Open Bible

What is the Bible and What is it For? – Part 2

When I was in Middle School, we bought our first personal computer. I believe it was a Packard Bell. At the time I didn’t know much about computers. We had them at school and used them a little bit to play Oregon Trail, but I hadn’t taken a typing class or a class on how to use any of the programs yet.

I remember looking at the keyboard for the first time. I knew what the letters and numbers did. Delete and enter were self-explanatory, as was Caps Lock, but I had no idea what the other keys did, which meant they weren’t all that useful to me until I learned what they did and what they were for.

In a similar way, we may look at the Bible and ask: What is the Bible and what’s it for? Until we are able to answer that question, it is not going to be all that useful to us just like those other keys on the keyboard weren’t all that useful to me.

What is the Bible and What is it for?

(2) The Bible Tells Us the Real Story of Human History

We all inhabit a story. Our culture tells us that we inhabit a story of our own making. One that we forge ourselves, which is why we are often told, “You can be who you want to be and do what you want to do.”

In order to be who we want to be and do what we want to do, in order to write our own story, we are told that we have to discover ourselves. Our culture tells us that we discover who we are by looking within.

While that sounds great, it’s not true. If we look within to discover who we are and begin writing our story based on what we find, it is going to be one messed up, self-absorbed story. All you have to do is look at people’s Facebook or Twitter feeds to know that’s true.

You see, we are messed up people, who have been corrupted by sin, so instead of looking within, we need to look outside of ourselves. By outside of ourselves, I don’t mean to our culture. It’s just as messed up as we are because we make up the culture. Instead, we have to look beyond ourselves and our culture to God.

God’s Story

We look to God not only because He is perfect and able to reveal the truth to us, but also because it’s His story that we inhabit. Listen to what the Psalmist says in Psalm 33,

“By the word of the Lord the heavens were made, and by the breath of his mouth all their host. He gathers the waters of the sea as a heap; he puts the deeps in storehouses. Let all the earth fear the Lord; let all the inhabitants of the world stand in awe of him! For he spoke, and it came to be; he commanded, and it stood firm. The Lord brings the counsel of the nations to nothing; he frustrates the plans of the peoples. The counsel of the Lord stands forever, the plans of his heart to all generations. Blessed is the nation whose God is the Lord, the people whom he has chosen as his heritage!” (Ps 33:6–12)

We inhabit God’s story. A story that began in Genesis chapter 1 with God creating the world and everything in it and one that culminates in Revelation 22 with God’s people inhabiting a New Heavens and New Earth for all eternity. So if we want to find ourselves, if we want to know our true identity, we must read the Bible because it provides the real story of human history.

Four Main Acts

The Bible’s story can be broken down into four main acts.

  • Creation
  • Fall
  • Redemption
  • Recreation

You see, we weren’t created by a time plus chance evolutionary process. Instead, we were created by God. After man was created, he was placed in a perfect garden and given dominion over all the earth. But man rebelled, which is why we and the world we inhabit is so corrupt and messed up.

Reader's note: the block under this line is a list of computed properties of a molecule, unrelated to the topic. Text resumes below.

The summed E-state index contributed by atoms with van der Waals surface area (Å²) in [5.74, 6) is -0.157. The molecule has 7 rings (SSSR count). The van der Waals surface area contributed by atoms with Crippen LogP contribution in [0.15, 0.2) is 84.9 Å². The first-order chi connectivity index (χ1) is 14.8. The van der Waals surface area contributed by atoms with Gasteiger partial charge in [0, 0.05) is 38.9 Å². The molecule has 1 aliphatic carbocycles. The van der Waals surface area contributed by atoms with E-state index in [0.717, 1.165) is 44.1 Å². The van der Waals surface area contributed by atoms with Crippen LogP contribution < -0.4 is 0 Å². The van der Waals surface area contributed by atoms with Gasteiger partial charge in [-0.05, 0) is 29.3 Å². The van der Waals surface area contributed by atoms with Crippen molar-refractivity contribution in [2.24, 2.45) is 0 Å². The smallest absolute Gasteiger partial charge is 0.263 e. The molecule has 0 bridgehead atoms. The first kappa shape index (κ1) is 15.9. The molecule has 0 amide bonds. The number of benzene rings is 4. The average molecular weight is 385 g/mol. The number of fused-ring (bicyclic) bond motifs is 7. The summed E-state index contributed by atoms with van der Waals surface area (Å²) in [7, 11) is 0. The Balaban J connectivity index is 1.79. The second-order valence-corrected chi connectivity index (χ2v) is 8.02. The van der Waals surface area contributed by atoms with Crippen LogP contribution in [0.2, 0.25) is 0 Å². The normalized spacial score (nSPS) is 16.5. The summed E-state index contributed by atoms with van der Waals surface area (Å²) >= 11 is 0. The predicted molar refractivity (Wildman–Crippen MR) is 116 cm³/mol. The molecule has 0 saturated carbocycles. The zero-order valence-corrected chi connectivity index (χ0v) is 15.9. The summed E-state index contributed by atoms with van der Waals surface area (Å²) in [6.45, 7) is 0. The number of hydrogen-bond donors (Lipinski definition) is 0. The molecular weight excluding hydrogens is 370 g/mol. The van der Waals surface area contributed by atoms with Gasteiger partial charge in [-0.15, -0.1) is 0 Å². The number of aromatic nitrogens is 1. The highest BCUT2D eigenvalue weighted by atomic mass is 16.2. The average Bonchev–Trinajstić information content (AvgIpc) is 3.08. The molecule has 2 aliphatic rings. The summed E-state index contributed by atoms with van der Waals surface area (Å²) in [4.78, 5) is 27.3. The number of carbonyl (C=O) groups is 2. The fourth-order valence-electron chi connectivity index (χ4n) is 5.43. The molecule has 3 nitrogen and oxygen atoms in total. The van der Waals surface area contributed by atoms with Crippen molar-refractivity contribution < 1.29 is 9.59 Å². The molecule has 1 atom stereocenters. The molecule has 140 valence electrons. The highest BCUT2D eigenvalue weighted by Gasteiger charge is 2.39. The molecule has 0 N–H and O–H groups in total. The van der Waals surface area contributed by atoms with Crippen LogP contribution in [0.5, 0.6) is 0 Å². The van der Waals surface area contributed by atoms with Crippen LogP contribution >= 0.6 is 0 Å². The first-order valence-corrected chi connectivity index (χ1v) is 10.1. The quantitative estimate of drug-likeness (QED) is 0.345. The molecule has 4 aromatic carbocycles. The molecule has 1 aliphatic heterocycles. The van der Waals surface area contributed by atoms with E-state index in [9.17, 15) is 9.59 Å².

God’s Faithfulness

But even though we rebelled against God, He didn’t abandon us. Instead, He sent a Savior to redeem us and make a way for us to once again enjoy a relationship with Him. The Savior is Jesus, who came, died on the cross for our sins, resurrected on the third day defeating death, and ascended into heaven to sit on His throne. One day, Jesus will return and set everything right. After Jesus’ return, we will once again live with God for all eternity in a perfect world.

Now, that’s quick, but that’s the barebones story of the Bible. A story we inhabit. So if we want to learn more about who we are, we don’t look within, instead, we look outside ourselves to God’s Word — the Bible. It tells us who we really are, how this world can be fixed, and what our hope for the future is.

Question for Reflection

  1. What is the real story of human history to you? Is it the biblical story? If not, why?

Resources

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Post adapted from my sermon: What is the Bible and What Does it Tell Us?

Open Bible

What is the Bible and What is it For? – Part 1

When I was in Middle School, we bought our first personal computer. I believe it was a Packard Bell. At the time I didn’t know much about computers. We had them at school and used them a little bit to play Oregon Trail, but I hadn’t taken a typing class or a class on how to use any of the programs yet.

I remember looking at the keyboard for the first time. I knew what the letters and numbers did. Delete and enter were self-explanatory, as was Caps Lock, but I had no idea what the other keys did, which meant they weren’t all that useful to me until I learned what they did and what they were for.

In a similar way, we may look at the Bible and ask: What is the Bible and what’s it for? Until we are able to answer that question, it is not going to be all that useful to us just like those other keys on the keyboard weren’t all that useful to me.

What is the Bible and What is it for?

(1) The Bible is a Unified Story that Points Us to Jesus 

In 2 Timothy 3:14 and 15 Paul speaking to Timothy says,

“But as for you, continue in what you have learned and have firmly believed, knowing from whom you learned it and how from childhood you have been acquainted with the sacred writings, which are able to make you wise for salvation through faith in Christ Jesus.” (2 Ti 3:14–15)

When Paul uses the phrase “the sacred writings” he is referring to Scripture. The Scripture for Paul is what we know as the Old Testament. The New Testament wasn’t completed yet. It was being written and collected as Paul was writing his letter.